With the amount of respect Japanese tradition asks for and is often depicted with, Nakamura’s ‘Mononoke’, a 2007 production following a medicine seller of feudal japan with the duty to lay rest the spirits that have clung onto the places of their inner trauma, certainly seems to follow the trend. The supposition of magical mysticism is one I find common with art inspired by mythology, and in correlation to ‘Mononoke’, it’s mass of comparisons to ‘Mushishi’ seemed to confirm my presumption. Similar to Tarkovsky’s ‘Stalker’, there exists a fog of fantastical realism over a bleak world within these texts. Not set in a depressing wasteland, but a limbo where you can’t help but admire the strange beings of their worlds no matter their textual hazard. In this sense, ‘Mushishi’ and ‘Mononoke’ exist as a representation of the Japanese mythos, but what makes the latter stand out is their slight tonal differentiation.
Although the culture of Japan certainly has a history of strict respect and conservatism, which is on display with its first encounter with a person of color (you can imagine), the eccentric yet almost horrific expression of the series defied my expectations, much in the same way the loud aesthetic may have struck a lot of the audience. Although sharing its tonal comparisons to works I’ve cited above, the powers of ‘Mononoke’ seem even more aware of your presence, making themselves clear as if mocking us through the cinematography that is almost looking upon you at points. Although this can come off as obnoxious at times, the light-hearted tone being a general inconsistency and an, if mild, issue with the series, it serves a good transition into the underlying themes of women’s oppression of the time as well as contemporarily.
These subjects aren’t incredibly well developed often, especially in comparison to ‘Jeanne Dielman…’ (not writing the full title lol) or ‘Persona’, or even a later case in the show itself that I’ll go into depth later, it did give the series a bit of depth that made the presentation feel less superficial. And that was about it for three-fourths of the series. Not to sound derogatory, but a majority of my experience was non-noteworthily enjoyable, and in this sense, the finale elevated the series’ impression and retrospective quality to a degree where I think the rest of this analysis will be about the 60 minute that ‘Baka Neko’ astoundingly takes place over.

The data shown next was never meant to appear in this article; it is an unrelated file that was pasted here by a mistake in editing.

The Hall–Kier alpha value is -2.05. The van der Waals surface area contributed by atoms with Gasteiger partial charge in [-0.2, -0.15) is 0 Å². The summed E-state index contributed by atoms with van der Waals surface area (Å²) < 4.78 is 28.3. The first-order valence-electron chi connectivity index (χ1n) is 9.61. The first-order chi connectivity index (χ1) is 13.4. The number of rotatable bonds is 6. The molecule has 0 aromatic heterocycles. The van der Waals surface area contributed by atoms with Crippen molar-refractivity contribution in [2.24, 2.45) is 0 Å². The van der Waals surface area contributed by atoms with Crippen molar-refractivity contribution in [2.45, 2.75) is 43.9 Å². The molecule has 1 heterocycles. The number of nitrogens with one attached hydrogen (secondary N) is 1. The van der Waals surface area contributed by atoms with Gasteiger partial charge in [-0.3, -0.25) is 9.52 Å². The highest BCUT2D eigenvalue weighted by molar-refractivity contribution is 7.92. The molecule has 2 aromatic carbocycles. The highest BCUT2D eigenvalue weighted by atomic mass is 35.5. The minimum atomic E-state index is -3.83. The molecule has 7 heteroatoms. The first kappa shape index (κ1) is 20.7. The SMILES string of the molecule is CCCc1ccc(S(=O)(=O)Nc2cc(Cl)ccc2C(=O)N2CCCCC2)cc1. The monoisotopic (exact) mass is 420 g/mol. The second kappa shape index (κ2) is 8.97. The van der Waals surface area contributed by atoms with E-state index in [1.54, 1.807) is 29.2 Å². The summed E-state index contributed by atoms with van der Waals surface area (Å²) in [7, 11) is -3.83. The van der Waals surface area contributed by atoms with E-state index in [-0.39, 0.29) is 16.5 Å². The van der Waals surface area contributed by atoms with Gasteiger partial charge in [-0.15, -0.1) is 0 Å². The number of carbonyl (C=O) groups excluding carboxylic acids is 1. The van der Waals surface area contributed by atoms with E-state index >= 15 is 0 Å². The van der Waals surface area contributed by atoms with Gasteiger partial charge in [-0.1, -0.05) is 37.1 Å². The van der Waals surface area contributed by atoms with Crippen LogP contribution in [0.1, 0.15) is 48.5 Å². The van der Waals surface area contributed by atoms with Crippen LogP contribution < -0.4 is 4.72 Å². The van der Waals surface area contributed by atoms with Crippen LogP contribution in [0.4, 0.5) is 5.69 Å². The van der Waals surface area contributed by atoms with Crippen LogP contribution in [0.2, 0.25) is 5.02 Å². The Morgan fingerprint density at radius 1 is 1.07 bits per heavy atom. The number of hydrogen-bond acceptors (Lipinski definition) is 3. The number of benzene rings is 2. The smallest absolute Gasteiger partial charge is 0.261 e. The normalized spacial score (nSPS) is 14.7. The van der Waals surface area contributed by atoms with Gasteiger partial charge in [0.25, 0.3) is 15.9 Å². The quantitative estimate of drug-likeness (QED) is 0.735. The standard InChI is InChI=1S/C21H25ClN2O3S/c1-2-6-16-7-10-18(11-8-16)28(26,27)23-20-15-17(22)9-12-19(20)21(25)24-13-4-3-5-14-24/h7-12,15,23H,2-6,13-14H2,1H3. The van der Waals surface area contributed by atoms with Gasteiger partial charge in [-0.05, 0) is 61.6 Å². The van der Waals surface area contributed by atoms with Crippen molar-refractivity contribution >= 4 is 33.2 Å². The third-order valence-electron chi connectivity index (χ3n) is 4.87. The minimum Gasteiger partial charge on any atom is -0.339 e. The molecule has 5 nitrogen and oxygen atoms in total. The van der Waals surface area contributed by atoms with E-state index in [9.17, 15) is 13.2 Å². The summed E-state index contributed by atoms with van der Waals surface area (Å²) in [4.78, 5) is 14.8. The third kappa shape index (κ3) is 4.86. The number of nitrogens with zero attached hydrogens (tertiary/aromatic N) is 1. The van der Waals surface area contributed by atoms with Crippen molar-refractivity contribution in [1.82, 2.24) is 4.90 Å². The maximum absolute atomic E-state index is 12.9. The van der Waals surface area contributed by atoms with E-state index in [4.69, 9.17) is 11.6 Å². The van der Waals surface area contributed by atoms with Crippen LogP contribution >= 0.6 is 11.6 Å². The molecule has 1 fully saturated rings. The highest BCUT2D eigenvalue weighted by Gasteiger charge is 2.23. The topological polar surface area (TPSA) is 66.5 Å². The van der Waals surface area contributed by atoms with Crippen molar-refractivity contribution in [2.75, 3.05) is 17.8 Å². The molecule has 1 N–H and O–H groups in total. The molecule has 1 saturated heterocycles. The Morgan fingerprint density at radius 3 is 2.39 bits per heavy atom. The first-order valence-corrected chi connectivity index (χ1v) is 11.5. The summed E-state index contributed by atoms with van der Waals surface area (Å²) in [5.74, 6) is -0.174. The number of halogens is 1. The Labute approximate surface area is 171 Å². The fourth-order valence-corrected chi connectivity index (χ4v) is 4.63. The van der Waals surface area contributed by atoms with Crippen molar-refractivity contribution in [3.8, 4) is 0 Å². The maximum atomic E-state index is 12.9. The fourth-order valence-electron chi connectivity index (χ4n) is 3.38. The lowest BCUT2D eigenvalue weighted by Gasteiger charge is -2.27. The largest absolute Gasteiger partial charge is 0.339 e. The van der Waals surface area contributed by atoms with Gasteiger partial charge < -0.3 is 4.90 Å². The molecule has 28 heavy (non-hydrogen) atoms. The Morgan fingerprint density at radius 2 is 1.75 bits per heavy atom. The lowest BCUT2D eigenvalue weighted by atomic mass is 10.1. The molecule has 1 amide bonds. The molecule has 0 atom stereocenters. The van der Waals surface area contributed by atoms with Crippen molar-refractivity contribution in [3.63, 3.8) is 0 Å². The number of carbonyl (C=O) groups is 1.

It is in many ways a symbol for the promises the series has made and has yet to truly deliver upon until now, a perfect capsule of what the series identity is to become. I almost felt like I was witnessing a classic, yet featured in a series that has been largely forgotten since the medium’s prominence. From the structured yet uncanny cinematography being all the more frustratingly appealing to the spirit’s connection to their haunted house and the characters present in it almost having culminating intimidation, only being heightened by their sinister history of thematic relevance to the series. Not only is its presentation surprising, but the sense of terror I feel for the ghouls, as well as the ones they are haunting, was astounding, to be honest. And even if the rest of the series lacked that cohesion, the ending doesn’t come off as a lone good point, but a cherry on top. Mononoke, although lacking at times, delivers upon an aggressive an uncanny vibe that is hard to find elsewhere
2 thoughts on “Mononoke (and an Uncanny Reality): A review”
the art looks amazing